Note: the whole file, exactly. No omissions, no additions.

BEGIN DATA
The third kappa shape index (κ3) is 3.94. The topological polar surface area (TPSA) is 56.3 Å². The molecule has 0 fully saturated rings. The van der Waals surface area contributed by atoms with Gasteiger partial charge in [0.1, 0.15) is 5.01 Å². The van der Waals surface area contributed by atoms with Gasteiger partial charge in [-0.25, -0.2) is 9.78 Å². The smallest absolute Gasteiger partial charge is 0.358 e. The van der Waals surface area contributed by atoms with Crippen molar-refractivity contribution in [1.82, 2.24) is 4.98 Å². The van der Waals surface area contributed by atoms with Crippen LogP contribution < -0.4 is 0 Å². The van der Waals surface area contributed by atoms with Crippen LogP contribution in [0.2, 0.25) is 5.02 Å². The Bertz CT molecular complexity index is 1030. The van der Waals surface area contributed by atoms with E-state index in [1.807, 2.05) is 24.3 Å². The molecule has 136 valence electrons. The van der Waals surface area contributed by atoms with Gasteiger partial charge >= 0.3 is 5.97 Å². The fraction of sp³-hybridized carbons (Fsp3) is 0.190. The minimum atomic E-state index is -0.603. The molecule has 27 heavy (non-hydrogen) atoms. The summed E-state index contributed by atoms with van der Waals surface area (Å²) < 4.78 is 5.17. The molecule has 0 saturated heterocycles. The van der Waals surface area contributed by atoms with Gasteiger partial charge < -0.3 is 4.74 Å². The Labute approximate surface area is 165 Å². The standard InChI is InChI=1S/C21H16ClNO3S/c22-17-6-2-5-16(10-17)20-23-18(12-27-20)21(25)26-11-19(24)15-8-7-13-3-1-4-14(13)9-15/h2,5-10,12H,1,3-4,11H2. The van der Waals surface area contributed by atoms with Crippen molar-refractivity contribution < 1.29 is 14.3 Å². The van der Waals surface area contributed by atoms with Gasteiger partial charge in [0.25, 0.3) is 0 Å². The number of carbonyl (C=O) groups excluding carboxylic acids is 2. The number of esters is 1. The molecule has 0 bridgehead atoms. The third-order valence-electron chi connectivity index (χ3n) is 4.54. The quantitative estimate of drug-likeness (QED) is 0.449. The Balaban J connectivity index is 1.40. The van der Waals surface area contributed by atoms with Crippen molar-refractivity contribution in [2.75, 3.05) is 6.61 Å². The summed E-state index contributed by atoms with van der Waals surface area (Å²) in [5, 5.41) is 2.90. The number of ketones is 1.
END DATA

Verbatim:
The third kappa shape index (κ3) is 3.94. The topological polar surface area (TPSA) is 56.3 Å². The molecule has 0 fully saturated rings. The van der Waals surface area contributed by atoms with Gasteiger partial charge in [0.1, 0.15) is 5.01 Å². The van der Waals surface area contributed by atoms with Gasteiger partial charge in [-0.25, -0.2) is 9.78 Å². The smallest absolute Gasteiger partial charge is 0.358 e. The van der Waals surface area contributed by atoms with Crippen molar-refractivity contribution in [1.82, 2.24) is 4.98 Å². The van der Waals surface area contributed by atoms with Crippen LogP contribution < -0.4 is 0 Å². The van der Waals surface area contributed by atoms with Crippen LogP contribution in [0.2, 0.25) is 5.02 Å². The Bertz CT molecular complexity index is 1030. The van der Waals surface area contributed by atoms with E-state index in [1.807, 2.05) is 24.3 Å². The molecule has 136 valence electrons. The van der Waals surface area contributed by atoms with Gasteiger partial charge >= 0.3 is 5.97 Å². The fraction of sp³-hybridized carbons (Fsp3) is 0.190. The minimum atomic E-state index is -0.603. The molecule has 27 heavy (non-hydrogen) atoms. The summed E-state index contributed by atoms with van der Waals surface area (Å²) < 4.78 is 5.17. The molecule has 0 saturated heterocycles. The van der Waals surface area contributed by atoms with Gasteiger partial charge < -0.3 is 4.74 Å². The Labute approximate surface area is 165 Å². The standard InChI is InChI=1S/C21H16ClNO3S/c22-17-6-2-5-16(10-17)20-23-18(12-27-20)21(25)26-11-19(24)15-8-7-13-3-1-4-14(13)9-15/h2,5-10,12H,1,3-4,11H2. The van der Waals surface area contributed by atoms with Crippen molar-refractivity contribution < 1.29 is 14.3 Å². The van der Waals surface area contributed by atoms with Gasteiger partial charge in [0.25, 0.3) is 0 Å². The number of carbonyl (C=O) groups excluding carboxylic acids is 2. The number of esters is 1. The molecule has 0 bridgehead atoms. The third-order valence-electron chi connectivity index (χ3n) is 4.54. The quantitative estimate of drug-likeness (QED) is 0.449. The Balaban J connectivity index is 1.40. The van der Waals surface area contributed by atoms with Crippen molar-refractivity contribution in [2.75, 3.05) is 6.61 Å². The summed E-state index contributed by atoms with van der Waals surface area (Å²) in [5, 5.41) is 2.90. The number of ketones is 1.